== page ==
Remembering Jonathan Frid: 1924-2012

Jonathan Frid died peacefully in his sleep last week on April 13, aged 87. The news was unleashed early this morning, led by Kathryn Leigh Scott’s tribute to Mr. Frid on her blog. As fate would have it, yesterday marked the 45th anniversary of a stranger, introducing himself as a cousin from England, arriving at the great house of Collinwood.

“Oh, madam–if you would, you may tell her that it’s Barnabas Collins.” 

Jonathan Frid will always be best remembered for his portrayal of the reluctant vampire Barnabas Collins, a role intended to last only a few weeks in a last-ditch attempt to boost the ratings of a failing show. Just as that hand–with its signature black onyx ring–grasped Willie Loomis by the throat, however, Frid too grasped us all and held us there for the duration of the show. He was the show’s undisputed star. He was the reason so many kids ran home to watch Dark Shadows. He was the reason so many people fell in love with the show through re-runs, VHS tapes, and finally DVD sets. He was the reason I wanted to hop on bus to New York as an 8-year-old to attend a Dark Shadows Festival at which he would be appearing. (Guess who didn’t let me go? That’s right. Mom and Dad thought I was a little young to be going to New York by myself. Oh well, we will meet on the flip side, Jonathan.)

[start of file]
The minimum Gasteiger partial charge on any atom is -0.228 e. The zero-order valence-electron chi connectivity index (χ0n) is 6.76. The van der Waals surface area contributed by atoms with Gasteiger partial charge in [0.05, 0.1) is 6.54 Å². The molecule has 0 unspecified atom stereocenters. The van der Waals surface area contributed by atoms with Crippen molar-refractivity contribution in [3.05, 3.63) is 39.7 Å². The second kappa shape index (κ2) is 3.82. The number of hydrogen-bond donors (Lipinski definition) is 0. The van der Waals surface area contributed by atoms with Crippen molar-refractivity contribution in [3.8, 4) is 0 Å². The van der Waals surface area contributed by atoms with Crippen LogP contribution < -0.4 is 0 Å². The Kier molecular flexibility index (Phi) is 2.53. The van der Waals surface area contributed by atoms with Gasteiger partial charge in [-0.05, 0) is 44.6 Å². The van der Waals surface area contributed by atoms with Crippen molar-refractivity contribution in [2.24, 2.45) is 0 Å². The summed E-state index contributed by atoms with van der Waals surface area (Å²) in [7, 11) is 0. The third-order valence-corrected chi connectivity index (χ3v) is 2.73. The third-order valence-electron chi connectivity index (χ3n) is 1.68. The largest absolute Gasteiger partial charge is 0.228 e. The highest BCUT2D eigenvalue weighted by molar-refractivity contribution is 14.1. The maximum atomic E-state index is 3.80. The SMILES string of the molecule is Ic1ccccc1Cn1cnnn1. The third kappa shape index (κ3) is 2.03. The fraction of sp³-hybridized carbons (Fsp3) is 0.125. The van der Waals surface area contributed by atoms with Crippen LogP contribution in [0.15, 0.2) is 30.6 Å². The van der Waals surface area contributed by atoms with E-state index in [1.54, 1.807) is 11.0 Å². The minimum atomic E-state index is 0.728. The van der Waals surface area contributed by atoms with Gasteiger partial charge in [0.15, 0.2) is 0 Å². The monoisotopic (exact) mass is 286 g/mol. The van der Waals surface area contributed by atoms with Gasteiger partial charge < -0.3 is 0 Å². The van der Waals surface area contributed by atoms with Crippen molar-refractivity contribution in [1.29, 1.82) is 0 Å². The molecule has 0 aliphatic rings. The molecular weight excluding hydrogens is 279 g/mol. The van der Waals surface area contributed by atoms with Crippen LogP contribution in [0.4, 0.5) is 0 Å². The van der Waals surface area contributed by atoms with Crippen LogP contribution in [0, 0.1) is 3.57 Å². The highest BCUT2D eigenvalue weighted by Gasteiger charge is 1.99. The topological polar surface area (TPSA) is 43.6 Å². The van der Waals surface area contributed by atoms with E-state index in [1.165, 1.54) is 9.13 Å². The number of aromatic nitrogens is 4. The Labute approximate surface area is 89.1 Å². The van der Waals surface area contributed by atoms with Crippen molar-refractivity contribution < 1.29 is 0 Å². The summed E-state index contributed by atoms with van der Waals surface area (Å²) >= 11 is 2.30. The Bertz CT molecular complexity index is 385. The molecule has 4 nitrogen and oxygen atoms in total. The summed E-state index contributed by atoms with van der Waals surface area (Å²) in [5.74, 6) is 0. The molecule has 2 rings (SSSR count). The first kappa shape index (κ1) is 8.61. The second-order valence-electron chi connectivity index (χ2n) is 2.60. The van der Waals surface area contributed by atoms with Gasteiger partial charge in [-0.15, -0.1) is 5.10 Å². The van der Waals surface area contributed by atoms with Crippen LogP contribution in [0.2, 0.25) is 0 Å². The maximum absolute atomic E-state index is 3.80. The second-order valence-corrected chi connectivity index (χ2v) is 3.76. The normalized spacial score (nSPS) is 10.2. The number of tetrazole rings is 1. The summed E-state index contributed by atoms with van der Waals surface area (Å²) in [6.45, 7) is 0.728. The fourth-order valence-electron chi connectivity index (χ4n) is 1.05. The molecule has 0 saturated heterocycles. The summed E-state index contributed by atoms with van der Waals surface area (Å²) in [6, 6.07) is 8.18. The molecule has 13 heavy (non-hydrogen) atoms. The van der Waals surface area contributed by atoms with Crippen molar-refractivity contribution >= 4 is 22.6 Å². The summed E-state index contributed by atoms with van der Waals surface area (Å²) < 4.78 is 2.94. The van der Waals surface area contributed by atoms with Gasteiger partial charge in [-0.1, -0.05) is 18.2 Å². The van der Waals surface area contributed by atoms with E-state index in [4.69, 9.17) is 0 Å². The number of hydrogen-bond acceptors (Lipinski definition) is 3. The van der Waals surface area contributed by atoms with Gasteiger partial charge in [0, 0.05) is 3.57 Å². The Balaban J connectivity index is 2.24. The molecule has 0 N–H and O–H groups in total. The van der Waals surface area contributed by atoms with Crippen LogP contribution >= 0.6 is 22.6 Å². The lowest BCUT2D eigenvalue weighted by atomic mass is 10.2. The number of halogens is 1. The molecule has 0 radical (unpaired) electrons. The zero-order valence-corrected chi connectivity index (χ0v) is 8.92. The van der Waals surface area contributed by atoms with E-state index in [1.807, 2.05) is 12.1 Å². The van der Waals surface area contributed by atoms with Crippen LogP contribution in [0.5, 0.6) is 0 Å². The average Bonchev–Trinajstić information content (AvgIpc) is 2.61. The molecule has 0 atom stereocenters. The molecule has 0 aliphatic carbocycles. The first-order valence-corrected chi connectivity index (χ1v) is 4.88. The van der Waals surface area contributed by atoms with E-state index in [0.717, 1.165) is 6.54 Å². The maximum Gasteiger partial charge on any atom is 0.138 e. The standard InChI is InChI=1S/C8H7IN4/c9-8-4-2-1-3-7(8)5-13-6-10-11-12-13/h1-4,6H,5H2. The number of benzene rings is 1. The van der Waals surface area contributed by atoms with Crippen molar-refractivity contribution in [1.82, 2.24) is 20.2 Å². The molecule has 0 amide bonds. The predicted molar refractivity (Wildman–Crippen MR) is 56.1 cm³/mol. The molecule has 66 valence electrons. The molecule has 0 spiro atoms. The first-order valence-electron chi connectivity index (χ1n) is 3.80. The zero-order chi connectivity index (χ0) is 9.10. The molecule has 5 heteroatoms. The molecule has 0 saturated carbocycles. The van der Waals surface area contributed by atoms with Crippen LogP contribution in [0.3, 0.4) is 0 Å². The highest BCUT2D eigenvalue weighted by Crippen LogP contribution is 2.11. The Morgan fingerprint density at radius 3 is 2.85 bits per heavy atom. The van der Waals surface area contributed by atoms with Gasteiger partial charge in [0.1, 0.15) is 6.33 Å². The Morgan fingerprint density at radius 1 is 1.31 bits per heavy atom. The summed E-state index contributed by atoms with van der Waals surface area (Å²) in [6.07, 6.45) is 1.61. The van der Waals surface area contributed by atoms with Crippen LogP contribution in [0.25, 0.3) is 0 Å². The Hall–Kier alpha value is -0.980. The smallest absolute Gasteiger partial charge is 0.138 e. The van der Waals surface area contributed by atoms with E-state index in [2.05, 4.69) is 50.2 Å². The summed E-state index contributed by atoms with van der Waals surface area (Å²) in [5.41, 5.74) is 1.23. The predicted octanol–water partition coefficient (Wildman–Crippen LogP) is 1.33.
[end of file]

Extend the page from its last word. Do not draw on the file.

Starring Jonathan Frid as Barnabas Collins, just as it should be. 

This is not to disregard all the other talented actors who appeared on the show (and there were many), but Barnabas Collins was the heart of the show. His cruelty and kindness drove the show’s storylines. And he was played to perfection by Jonathan Frid. There were, of course, technical mishaps, flubbed lines, and wandering flies, all of which endear rather than taint the show, yet the performances of the actors–most of all Frid–transcend those imperfections. The audience fears Barnabas, pities him, and ultimately loves him as if he were a member of their own family–all because of the great skill and conviction with which Frid portrayed him.

I started re-watching the 1795 storyline this week. It breaks my heart every time to see Barnabas robbed of happiness and mortality. Mr. Frid was, I think, blessed with both of those things. He leaves behind a remarkable, unforgettable body of work and legions of dedicated fans whose lives he indelibly touched. May he rest in peace.

Love ya, JFrid. Always.

1 thought on “Remembering Jonathan Frid: 1924-2012

  1. Pingback: More Tributes to Jonathan Frid | The Hand of Count Petofi

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